To achieve this remarkable feat, the researchers proposed a clever technique known as “molecular squeezing.” This innovative strategy forces the molecules in the precursor solution to redistribute themselves at the grain boundaries and bottom film during the toluene quenching crystallization process. Consequently, this leads to p-type doping of the perovskite film, which is crucial for achieving a significant enhancement in device efficiency. This unique process thus signifies a foundational breakthrough that fundamentally alters the paradigm of renewable energy.
However, the triumph of this research extends beyond the realm of efficiency alone. The champion devices of the team not only demonstrated a PCE of 25.86% in reverse scans, surpassing previous thresholds, but also exhibited outstanding stability, maintaining 96.6% of their initial efficiency after 1000 hours of light aging. This achievement addresses a major challenge in perovskite solar cell technology—the balance between efficiency and stability—and provides a valuable foundation for future research aimed at optimizing these two critical aspects.
At the core of this groundbreaking research is the precise utilization of Enlitech’s QE-R precision measurement equipment. This advanced equipment provided the team with accurate readings, enabling them to carefully evaluate the outcomes of their novel approach. The choice of Enlitech’s QE-R device, renowned for its accuracy and reliability, underscores the importance of top-tier resources in achieving breakthrough results.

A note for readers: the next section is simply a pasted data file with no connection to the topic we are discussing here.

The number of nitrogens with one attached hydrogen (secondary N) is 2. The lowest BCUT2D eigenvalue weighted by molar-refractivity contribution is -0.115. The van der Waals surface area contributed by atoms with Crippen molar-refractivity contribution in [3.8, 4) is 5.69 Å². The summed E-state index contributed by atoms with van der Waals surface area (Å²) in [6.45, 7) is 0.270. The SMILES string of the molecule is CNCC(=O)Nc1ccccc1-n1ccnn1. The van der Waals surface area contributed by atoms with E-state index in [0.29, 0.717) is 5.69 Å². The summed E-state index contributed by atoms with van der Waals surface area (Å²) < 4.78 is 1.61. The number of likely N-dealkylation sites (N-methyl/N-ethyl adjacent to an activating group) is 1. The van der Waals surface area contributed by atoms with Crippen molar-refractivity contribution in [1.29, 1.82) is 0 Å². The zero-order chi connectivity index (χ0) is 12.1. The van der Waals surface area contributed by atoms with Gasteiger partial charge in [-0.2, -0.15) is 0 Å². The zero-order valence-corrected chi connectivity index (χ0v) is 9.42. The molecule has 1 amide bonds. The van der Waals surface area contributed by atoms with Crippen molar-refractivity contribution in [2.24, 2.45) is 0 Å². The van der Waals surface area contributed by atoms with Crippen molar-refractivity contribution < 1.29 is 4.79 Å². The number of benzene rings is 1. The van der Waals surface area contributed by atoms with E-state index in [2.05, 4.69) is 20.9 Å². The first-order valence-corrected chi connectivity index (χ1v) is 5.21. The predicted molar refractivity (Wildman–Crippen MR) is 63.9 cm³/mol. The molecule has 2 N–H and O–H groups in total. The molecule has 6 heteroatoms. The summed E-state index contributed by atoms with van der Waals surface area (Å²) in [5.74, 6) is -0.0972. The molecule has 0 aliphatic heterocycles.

Furthermore, the researchers delved into the complex band alignment of the p-perovskite/ITO interface. By employing ultraviolet photoelectron spectroscopy (UPS), they elucidated the band bending phenomena that facilitate hole extraction, a key process for achieving high-performance solar cells. The experiments revealed that the dimethylamino group doping agent, along with molecular complexes formed with lead ions, modifies the work function of the ITO substrate, resulting in a band alignment favorable for efficient hole extraction.
In addition to the improvements in efficiency and stability, the research team also addressed the challenge of hysteresis commonly observed in perovskite solar cells. Through the adoption of molecular squeezing technique and precise doping engineering, they significantly mitigated hysteresis, making the device performance more reliable and reproducible. This breakthrough offers tremendous potential for practical application and commercialization of perovskite solar cells, as it tackles one of the major obstacles hindering their widespread implementation.